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Simple Promo Tip: Call Your Book By its Name

nameless [1]It’s a funny thing, being both the creator of such an intimate and personal product as a book and the one who has to do most of its peddling.  This contradiction — asking authors to throw what’s often deeply private smack into the public realm for commercial purposes — can have strange effects on behavior.

Some of us may find ourselves at a loss for words when we’re asked what our book is about, even if we’ve recited our elevator pitch one-line description a thousand times.  Others may blush, or lower our gazes and voices when speaking about our WIPs.

None of which helps us put our best foot forward — especially from a publicity perspective.

Then there’s the title.  Time and again I’ve seen even the most experienced authors make what I consider to be a big publicity faux pas.  It happens at readings, on conference panels and in casual conversation.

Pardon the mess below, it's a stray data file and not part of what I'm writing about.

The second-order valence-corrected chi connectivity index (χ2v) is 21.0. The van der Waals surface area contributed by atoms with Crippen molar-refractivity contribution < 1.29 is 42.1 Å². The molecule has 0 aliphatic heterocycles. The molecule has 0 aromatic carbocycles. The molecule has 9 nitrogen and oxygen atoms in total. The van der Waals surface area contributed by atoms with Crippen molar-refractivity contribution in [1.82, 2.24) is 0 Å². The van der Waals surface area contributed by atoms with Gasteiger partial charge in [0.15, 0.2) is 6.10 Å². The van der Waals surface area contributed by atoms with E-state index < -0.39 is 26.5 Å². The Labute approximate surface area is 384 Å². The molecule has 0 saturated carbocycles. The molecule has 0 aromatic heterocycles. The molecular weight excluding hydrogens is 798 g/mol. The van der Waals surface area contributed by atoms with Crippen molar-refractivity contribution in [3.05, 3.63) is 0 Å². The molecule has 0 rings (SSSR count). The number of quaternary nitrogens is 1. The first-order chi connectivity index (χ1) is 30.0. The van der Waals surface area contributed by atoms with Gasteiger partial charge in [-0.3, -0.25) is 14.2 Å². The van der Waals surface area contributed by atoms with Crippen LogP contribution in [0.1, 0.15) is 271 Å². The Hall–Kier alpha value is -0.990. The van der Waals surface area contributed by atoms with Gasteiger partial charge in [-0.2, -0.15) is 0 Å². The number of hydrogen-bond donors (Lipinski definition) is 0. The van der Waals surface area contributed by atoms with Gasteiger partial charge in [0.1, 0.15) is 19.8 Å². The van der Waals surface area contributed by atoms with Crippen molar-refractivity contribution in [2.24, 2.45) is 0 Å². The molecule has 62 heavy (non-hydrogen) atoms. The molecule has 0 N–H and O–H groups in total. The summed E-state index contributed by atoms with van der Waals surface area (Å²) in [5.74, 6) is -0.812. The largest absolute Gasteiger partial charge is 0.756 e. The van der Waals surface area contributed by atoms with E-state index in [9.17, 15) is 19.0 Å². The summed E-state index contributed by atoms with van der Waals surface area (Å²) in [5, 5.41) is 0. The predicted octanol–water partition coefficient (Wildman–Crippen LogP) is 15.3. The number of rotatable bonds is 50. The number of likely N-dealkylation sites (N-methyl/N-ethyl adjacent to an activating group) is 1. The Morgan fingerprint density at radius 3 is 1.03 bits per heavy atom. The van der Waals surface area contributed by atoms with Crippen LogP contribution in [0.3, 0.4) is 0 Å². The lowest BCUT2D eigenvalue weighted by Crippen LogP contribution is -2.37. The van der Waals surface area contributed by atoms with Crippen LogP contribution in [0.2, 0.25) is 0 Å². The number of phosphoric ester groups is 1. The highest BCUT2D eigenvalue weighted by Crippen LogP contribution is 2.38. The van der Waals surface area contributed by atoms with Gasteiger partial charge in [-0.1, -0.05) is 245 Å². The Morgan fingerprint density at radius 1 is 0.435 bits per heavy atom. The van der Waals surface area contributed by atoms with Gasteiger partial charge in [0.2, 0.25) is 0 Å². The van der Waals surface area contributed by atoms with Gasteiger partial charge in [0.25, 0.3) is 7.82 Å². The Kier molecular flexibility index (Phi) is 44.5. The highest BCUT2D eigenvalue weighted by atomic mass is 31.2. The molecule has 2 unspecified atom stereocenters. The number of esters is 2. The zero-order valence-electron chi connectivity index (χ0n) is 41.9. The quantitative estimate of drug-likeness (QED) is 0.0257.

It can be summed up with these two simple words. “My book.”

That is, referring to the book they’re talking about, amorphously, as “my book.”

Each time, I cringe.  “Doesn’t it have a name?” I wonder, “A title?  Something to give it an identity beyond: ‘a very personal endeavor I’ve slaved over for years that’s become inseparable my very existence?’”

Which leads me to this quick, ridiculously simple promo tip for every writer out there (bonus: using it is cost-free!):

Always refer to your book by its title.

Or by an abbreviation of the title if it’s long.  Especially when addressing a group.


Though simple, this isn’t easy.  You may find yourself blushing when you hear yourself say the title – kind of like catching a glimpse of yourself in a mirror while out in public — or reciting that dreaded one-line description.

But if you stick with it, including with the working titles of your WIPs, you’ll find that in addition to supporting your promotional efforts, it’ll help you gain or solidify that poise you’ll need for them to be successful.


About Sharon Bially [2]

Sharon Bially (@SharonBially [3]) is the founder and president of BookSavvy PR [4], a public relations firm devoted to authors and books. Author of the novel Veronica’s Nap [5], she’s a member of the Director's Circle at Grub Street, Inc., the nation’s largest independent writing center, and writes occasionally for the Grub Street Daily.